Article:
In recent times studies in the field of neuroscience are explaining what weavers all around the world have always known. Weaving can be a healing and calming practice. What else about our world have traditional cultures known all long that only in recent times is being acknowledged and supported by science? This section is where I list sources of inspiration: favorite books, links to blogs, articles, films and other resources I hope you may find useful. It is a work in progress.
Teaching Resources -
The 1990 Suquamish-Indianola Storytelling Project - Oral history audio recordings of growing up in Indianola, Washington, from early to mid 20th century as told by Suquamish and white residents. Produced by Jan Cyr & Paul Kikuchi. Copyright Suquamish Museum.
Bainbridge Artisans Resource Network - Also known as BARN, has had an outstanding line-up of well known basketry teachers since 2018. Unfortunately due to the Covid-19 Pandemic the 2020 workshops were cancelled. Check the BARN Fiber Arts Studio Calendar for information about many innovative workshops offered virtually.
Deur, Douglas & Turner, Nancy J, KEEPING IT LIVING-TRADITIONS OF PLANT USE AND CULTIVATION ON THE NORTHWEST COAST OF NORTH AMERICA, University of Washington Press, Seattle, 2005.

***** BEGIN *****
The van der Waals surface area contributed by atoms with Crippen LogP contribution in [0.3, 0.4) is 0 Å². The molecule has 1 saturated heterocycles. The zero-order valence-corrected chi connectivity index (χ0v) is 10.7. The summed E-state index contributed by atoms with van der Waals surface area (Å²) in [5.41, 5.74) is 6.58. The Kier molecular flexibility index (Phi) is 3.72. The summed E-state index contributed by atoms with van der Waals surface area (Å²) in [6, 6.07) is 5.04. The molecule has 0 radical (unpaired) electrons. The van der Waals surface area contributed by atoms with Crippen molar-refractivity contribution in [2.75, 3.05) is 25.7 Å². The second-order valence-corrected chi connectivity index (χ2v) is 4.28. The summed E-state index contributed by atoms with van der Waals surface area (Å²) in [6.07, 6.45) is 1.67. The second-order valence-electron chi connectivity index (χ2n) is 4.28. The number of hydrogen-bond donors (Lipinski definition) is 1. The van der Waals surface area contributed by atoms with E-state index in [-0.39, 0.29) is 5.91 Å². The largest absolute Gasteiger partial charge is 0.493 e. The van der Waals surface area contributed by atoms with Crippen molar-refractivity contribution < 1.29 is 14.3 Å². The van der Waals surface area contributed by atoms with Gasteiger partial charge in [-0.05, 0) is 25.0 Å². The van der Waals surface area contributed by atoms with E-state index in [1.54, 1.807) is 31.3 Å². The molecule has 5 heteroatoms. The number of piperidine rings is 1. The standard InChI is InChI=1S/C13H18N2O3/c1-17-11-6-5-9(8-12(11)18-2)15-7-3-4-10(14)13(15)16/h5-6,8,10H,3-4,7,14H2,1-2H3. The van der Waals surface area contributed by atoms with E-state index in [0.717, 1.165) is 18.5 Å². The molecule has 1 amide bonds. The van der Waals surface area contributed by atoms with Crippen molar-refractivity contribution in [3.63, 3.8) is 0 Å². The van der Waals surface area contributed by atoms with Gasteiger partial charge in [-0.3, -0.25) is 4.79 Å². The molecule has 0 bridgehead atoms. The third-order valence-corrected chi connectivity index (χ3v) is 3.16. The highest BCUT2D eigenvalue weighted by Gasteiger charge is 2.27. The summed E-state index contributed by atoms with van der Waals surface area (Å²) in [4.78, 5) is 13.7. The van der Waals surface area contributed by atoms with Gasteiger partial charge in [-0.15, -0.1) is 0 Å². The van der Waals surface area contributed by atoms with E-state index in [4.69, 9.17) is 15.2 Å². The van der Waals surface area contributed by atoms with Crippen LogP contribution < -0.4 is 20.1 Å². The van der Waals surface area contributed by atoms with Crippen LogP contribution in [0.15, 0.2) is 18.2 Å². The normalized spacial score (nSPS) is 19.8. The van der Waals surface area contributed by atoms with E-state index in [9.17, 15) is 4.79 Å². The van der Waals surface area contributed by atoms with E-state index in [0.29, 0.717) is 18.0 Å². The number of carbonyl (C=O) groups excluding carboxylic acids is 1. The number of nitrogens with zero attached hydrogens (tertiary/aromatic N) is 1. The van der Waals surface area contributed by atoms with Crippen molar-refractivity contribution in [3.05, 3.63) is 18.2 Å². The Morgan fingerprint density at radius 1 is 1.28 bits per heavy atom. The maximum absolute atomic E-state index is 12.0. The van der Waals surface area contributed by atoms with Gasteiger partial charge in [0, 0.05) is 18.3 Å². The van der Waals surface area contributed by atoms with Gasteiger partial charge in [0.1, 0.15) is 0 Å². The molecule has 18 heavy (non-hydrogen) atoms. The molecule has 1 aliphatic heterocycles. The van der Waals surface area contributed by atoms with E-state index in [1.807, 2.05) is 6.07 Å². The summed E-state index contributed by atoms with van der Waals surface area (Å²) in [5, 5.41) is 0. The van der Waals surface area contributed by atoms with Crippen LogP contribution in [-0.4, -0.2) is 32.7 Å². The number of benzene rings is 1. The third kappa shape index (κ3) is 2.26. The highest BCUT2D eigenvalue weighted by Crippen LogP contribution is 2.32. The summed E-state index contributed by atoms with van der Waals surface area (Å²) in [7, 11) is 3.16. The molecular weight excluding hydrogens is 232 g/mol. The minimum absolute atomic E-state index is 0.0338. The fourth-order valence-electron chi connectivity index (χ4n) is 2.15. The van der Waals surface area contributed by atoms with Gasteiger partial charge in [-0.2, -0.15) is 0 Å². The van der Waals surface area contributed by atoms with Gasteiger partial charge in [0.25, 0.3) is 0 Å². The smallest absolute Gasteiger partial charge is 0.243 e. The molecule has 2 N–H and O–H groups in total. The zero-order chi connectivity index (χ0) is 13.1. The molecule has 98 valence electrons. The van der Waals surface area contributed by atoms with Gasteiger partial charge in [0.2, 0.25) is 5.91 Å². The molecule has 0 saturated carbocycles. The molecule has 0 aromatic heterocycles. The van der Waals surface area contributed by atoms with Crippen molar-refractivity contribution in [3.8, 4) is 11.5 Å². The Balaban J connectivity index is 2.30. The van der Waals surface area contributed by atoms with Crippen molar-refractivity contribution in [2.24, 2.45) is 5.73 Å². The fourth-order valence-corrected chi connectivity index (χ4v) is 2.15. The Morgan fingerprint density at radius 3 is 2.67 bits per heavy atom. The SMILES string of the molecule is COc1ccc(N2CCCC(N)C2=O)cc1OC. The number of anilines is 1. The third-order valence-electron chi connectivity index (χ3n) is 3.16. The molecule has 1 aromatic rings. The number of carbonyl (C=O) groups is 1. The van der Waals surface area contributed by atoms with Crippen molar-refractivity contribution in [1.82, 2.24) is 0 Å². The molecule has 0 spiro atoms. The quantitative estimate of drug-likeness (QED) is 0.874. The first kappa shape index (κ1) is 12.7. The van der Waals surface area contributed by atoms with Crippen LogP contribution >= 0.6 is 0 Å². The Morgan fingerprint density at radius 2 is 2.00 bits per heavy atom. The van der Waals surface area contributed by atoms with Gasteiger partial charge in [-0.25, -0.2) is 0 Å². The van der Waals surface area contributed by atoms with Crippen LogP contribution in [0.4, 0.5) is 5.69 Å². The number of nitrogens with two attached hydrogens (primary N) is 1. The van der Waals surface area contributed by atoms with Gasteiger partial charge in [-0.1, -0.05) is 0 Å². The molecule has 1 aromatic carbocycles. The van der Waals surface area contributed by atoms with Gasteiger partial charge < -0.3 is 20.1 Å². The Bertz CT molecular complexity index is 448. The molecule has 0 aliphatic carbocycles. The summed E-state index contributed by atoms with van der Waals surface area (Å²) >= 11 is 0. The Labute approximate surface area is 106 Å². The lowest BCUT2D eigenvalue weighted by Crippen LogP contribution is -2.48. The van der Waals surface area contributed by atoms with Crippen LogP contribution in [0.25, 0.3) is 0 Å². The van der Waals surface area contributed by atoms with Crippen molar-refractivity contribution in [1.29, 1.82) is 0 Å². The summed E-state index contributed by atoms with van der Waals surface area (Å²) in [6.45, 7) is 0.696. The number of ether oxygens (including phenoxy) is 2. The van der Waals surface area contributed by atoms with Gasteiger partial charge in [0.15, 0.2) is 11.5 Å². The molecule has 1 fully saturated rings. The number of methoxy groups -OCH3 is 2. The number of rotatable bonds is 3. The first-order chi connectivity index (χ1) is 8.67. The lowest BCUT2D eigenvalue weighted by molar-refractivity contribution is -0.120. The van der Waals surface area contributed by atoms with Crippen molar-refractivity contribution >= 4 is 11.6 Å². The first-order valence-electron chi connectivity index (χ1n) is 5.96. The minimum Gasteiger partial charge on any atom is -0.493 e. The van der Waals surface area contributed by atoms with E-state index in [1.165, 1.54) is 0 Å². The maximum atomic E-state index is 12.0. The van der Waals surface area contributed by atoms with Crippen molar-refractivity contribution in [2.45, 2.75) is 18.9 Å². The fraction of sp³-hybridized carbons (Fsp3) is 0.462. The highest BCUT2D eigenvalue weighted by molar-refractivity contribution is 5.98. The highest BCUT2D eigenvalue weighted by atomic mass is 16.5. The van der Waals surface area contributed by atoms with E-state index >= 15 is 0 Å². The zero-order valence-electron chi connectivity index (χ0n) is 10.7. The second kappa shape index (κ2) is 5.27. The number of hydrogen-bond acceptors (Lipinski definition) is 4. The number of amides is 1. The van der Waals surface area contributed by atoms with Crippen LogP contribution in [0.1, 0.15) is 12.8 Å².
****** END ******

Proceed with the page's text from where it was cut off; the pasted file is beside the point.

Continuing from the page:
Turner, Nancy J, THE EARTH’S BLANKET-TRADITIONAL TEACHINGS FOR SUSTAINABLE LIVING, University of Washington Press, Seattle, 2005.
Turner, Nancy J, PLANT TECHNOLOGY OF FIRST PEOPLES IN BRITISH COLOMBIA, University of British Colombia Press, Vancouver, 1998, 2001.
Turner, Nancy J, FOOD PLANTS OF COASTAL FIRST PEOPLES, University of British Colombia Press, Vancouver, 1995, 1997.
Gorsline, Jerry, RAINSHADOW-ARCHIBALD MENZIES AND THE BOTANICAL EXPLORATION OF THE OLYMPIC PENINSULA, Jefferson County Historical Society, 1992.
Pojar, Jim & MacKinnon, Andy, PLANTS OF THE PACIFIC NORTHWEST COAST-WASHINGTON, OREGON, BRITISH COLUMBIA & ALASKA, Lone Pine Press, Vancouver, 1994.
Moerman, Daniel E, NATIVE AMERICAN FOOD PLANTS-AN ETHNOBOTANICAL DICTIONARY, Timber Press, Portland, 2010.
A film about the late Bruce Miller, Skokomish Cultural Teacher, made by Katie Jennings of New Canoe Media. TEACHINGS OF THE TREE PEOPLE.
Katie Ahvakana tells about how the Suquamish People are able to catch songs while paddling in their canoes. Suquamish Songs
Calina Lawrence sings a beautiful uplifting song. I remember meeting her as a young girl, when I helped teach the Suquamish Pond Kids how to weave with cedar. Bruce Miller invited this group of Pond Kids to be in his film: TEACHINGS OF THE TREE PEOPLE. Calina Lawrence Sings
Cultural art film featuring Suquamish Elder Ed Carriere making a Salish Clam Basket, 2011, Produced by Katie Jennings of New Canoe Media - Clam Basket A Story by Ed Carriere
Schoenoplectus pungens palla, or NW sweetgrass is one of my favorite materials.